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Subcutaneous low molecular weight heparins are widely used in hospitalised patients for the treatment of DVT, pulmonary embolism and acute coronary syndromes, as well as for thromboprophylaxis. Rectus sheath hematoma is a recognised, but sometimes misdiagnosed, complication of treatment with anticoagulant therapy,1 including full and prophylactic doses of low molecular weight heparin.2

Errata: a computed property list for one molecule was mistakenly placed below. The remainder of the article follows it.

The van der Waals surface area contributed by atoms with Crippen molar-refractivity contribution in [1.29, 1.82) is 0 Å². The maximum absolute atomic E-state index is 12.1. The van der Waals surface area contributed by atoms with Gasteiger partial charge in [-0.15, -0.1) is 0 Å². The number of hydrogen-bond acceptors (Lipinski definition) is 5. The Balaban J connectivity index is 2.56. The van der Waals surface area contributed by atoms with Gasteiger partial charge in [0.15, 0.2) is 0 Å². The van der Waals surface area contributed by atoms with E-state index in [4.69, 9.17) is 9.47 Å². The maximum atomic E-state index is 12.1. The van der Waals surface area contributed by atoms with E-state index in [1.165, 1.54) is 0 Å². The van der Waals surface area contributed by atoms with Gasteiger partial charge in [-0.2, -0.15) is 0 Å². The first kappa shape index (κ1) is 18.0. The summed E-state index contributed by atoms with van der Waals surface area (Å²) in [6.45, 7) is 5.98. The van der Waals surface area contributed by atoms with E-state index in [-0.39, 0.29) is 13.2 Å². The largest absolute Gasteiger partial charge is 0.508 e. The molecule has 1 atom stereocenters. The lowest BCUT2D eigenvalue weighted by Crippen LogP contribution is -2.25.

Studies have shown that the most frequent location of a haematoma is in the lower part of the abdomen. The explanation for this lies in the anatomy of the abdominal wall.3 The rectus abdominis muscle lies between the aponeuroses of the transverse and oblique muscles, which form the so-called rectus sheath. In this lower aspect of the muscle the perforating branches of the inferior epigastric artery running in the preperitoneal fat may rupture causing a large haematoma widely spreading in this loose space. Care should be taken to avoid this area for injection of heparin, particularly in thin patients where inadvertent intramuscular

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